Lindsay Lohan might avoid jail by serving home detention
Actress Lindsay Lohan has applied to be part of a home electronic monitoring program, which could effectively keep her out of jail.
Even with a 120-day jail sentence for violating probation, Lohan would likely only serve a fraction of that time.
Los Angeles County Sheriff's Department spokesman Steve Whitmore said a 120-day sentence effectively is reduced to 71 days because of good behavior, and with overcrowding is reduced to about 14 days. Electronic monitoring, if approved, would be for the shorter period, Whitmore said.
"She is not requesting or seeking special treatment," Lohan's attorney Shawn Holley said at a news conference after Wednesday's court hearing, in which the attorney entered Lohan's no-contest plea to a misdemeanor theft charge for taking a necklace from a Venice jewelry store.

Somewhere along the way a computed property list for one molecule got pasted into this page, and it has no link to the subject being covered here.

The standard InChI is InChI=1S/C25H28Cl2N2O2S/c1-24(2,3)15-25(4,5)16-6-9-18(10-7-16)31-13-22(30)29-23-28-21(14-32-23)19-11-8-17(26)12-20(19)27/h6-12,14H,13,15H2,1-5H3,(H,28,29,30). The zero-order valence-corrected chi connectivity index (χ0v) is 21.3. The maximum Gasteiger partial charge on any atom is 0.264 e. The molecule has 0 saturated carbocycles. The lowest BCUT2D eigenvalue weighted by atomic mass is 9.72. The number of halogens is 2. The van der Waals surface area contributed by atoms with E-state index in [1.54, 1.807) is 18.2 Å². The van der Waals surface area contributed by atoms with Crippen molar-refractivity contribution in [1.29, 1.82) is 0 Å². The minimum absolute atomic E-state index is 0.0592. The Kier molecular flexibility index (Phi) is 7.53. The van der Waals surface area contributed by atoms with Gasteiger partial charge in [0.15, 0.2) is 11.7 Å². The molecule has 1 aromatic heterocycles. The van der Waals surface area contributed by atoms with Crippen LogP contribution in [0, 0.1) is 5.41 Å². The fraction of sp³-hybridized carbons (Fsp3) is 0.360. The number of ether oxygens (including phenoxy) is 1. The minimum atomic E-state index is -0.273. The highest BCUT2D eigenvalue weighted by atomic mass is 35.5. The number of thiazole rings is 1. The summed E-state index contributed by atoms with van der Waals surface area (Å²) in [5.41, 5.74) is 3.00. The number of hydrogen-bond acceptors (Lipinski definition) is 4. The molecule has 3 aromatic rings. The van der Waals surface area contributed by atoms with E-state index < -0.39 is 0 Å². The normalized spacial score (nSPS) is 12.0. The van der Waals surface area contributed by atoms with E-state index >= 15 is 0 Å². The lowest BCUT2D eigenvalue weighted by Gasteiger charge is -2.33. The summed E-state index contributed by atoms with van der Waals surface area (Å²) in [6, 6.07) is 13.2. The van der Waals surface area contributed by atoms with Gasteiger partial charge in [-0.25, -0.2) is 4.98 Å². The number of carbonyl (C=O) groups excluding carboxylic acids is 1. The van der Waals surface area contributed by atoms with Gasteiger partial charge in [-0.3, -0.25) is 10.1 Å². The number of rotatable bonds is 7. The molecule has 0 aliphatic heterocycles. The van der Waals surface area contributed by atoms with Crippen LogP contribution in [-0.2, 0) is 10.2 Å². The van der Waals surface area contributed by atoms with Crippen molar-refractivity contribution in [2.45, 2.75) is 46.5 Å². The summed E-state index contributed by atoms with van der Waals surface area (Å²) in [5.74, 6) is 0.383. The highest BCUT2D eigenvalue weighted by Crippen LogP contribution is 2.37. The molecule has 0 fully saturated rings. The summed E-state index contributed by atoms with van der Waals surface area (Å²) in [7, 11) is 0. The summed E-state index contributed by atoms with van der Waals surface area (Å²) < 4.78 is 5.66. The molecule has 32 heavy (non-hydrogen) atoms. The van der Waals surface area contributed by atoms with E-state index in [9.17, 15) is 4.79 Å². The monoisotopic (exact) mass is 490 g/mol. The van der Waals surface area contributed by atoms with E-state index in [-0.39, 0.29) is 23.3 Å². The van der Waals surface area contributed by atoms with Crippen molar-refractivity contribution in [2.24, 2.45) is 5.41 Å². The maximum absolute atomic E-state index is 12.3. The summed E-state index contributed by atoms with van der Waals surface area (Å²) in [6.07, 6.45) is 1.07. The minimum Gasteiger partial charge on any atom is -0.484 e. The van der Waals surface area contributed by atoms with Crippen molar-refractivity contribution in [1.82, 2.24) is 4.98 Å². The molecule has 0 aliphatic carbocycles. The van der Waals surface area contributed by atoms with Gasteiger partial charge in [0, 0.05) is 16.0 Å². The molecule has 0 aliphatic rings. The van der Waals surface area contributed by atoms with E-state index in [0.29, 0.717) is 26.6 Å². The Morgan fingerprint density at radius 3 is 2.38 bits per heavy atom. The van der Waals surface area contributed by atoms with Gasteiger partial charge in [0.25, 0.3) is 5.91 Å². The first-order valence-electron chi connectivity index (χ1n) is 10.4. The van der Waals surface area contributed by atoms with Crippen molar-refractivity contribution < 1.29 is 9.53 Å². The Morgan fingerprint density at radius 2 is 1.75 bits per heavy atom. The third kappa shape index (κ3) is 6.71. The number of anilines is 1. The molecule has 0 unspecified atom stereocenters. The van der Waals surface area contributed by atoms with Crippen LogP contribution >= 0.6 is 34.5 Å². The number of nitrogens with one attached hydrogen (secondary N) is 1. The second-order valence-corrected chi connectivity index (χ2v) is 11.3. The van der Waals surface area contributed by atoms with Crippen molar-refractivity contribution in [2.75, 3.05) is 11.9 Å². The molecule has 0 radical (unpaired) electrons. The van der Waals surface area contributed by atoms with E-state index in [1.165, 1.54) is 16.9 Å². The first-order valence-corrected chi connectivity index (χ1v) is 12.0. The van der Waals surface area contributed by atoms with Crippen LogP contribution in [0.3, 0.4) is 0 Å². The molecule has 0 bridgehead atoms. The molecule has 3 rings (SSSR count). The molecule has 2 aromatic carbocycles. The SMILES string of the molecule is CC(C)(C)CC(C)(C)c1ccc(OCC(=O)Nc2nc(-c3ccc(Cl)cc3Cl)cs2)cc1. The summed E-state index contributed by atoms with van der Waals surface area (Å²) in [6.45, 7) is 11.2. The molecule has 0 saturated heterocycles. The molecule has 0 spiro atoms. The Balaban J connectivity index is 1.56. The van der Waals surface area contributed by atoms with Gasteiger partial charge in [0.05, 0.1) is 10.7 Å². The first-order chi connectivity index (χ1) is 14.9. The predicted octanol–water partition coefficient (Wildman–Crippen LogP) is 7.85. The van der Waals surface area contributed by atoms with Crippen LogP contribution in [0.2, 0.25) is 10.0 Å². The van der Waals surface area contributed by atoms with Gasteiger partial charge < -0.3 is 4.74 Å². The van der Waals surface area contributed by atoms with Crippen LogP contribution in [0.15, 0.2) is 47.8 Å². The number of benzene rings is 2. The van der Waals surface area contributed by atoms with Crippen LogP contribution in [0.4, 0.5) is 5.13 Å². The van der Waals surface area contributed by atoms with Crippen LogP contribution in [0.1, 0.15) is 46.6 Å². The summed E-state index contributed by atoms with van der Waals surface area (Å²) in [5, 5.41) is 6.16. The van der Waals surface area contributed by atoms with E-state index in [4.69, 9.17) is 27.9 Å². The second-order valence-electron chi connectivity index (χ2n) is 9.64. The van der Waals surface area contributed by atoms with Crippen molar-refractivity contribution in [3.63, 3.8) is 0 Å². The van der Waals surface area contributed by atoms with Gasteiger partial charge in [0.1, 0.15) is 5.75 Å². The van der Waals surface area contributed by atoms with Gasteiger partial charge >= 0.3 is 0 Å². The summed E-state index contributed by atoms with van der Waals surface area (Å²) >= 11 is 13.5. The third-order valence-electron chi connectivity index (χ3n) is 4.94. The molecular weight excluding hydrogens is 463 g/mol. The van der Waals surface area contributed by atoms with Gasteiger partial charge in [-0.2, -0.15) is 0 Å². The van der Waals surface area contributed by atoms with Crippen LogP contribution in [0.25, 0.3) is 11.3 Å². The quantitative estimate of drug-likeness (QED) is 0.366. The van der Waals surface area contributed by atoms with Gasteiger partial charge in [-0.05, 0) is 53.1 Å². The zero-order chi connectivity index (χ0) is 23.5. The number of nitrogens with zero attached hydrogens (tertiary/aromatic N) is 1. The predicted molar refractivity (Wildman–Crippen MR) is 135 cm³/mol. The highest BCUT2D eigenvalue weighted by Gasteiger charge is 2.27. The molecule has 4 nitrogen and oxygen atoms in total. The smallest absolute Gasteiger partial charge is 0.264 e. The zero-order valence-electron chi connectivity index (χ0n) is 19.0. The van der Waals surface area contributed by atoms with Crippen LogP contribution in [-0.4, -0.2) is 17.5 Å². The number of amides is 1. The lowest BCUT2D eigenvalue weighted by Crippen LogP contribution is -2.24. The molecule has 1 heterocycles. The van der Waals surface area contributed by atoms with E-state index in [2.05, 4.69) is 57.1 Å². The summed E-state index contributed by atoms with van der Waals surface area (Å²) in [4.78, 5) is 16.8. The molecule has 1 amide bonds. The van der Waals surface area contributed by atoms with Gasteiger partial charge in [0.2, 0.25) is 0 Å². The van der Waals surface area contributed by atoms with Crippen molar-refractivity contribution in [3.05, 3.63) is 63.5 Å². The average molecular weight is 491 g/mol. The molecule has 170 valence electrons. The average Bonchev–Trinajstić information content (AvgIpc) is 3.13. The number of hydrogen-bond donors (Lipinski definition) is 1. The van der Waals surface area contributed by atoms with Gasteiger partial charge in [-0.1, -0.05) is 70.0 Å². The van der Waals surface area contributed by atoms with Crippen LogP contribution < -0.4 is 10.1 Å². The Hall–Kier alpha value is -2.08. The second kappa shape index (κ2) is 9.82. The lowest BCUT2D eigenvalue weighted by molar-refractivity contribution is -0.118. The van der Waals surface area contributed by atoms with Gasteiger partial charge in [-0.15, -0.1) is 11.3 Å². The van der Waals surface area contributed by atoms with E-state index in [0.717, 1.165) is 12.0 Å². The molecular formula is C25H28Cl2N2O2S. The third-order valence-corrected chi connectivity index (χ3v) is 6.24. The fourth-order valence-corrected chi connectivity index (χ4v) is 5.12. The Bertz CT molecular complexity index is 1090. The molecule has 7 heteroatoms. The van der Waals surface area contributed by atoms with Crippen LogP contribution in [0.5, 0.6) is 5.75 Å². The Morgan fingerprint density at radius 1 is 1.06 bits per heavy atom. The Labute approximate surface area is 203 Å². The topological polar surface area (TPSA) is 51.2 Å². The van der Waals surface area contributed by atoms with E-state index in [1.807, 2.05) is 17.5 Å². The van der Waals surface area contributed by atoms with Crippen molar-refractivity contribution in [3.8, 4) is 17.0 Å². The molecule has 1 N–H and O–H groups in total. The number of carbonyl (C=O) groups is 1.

Superior Court Judge Stephanie Sautner, citing a federal mandate on L.A. County jail overcrowding, said she could not dictate to Sheriff Lee Baca whether Lohan should serve jail time or home detention.
"It is like shopping at Costco with a triple discount," Sautner said of the notion that Lohan could end up with a short, monitored home detention.
Last month, Sautner ruled that the necklace incident was a violation of Lohan's probation in a drunk-driving case. Sautner ordered Lohan to spend 120 days in jail and serve 480 hours of community service, but Lohan quickly appealed that sentence. Wednesday, Holley said the actress was dropping the appeal.
Lohan must surrender on June 17 to the Sheriff's Department, at which time a decision will be made on whether she qualifies for home monitoring.
Under the electronic monitoring, she would be required to wear an ankle bracelet and must remain in home detention.
-- Richard Winton
Photo: Lindsay Lohan. Credit: Evan Agostini / Associated Press